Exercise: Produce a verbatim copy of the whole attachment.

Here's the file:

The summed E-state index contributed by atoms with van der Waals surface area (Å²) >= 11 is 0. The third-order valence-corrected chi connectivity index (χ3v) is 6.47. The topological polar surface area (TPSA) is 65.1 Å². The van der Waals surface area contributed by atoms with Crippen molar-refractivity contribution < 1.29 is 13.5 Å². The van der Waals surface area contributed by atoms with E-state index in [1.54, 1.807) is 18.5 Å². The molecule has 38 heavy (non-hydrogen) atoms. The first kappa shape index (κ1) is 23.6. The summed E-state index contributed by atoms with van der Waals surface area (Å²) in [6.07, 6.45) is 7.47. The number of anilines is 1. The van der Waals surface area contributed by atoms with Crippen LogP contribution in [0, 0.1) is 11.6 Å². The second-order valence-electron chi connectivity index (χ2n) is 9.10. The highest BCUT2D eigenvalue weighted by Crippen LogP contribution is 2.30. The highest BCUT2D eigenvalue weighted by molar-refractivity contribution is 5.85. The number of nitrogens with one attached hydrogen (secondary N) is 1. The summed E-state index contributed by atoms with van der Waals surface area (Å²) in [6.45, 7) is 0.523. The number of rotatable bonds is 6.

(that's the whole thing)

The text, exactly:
The summed E-state index contributed by atoms with van der Waals surface area (Å²) >= 11 is 0. The third-order valence-corrected chi connectivity index (χ3v) is 6.47. The topological polar surface area (TPSA) is 65.1 Å². The van der Waals surface area contributed by atoms with Crippen molar-refractivity contribution < 1.29 is 13.5 Å². The van der Waals surface area contributed by atoms with E-state index in [1.54, 1.807) is 18.5 Å². The molecule has 38 heavy (non-hydrogen) atoms. The first kappa shape index (κ1) is 23.6. The summed E-state index contributed by atoms with van der Waals surface area (Å²) in [6.07, 6.45) is 7.47. The number of anilines is 1. The van der Waals surface area contributed by atoms with Crippen LogP contribution in [0, 0.1) is 11.6 Å². The second-order valence-electron chi connectivity index (χ2n) is 9.10. The highest BCUT2D eigenvalue weighted by Crippen LogP contribution is 2.30. The highest BCUT2D eigenvalue weighted by molar-refractivity contribution is 5.85. The number of nitrogens with one attached hydrogen (secondary N) is 1. The summed E-state index contributed by atoms with van der Waals surface area (Å²) in [6.45, 7) is 0.523. The number of rotatable bonds is 6.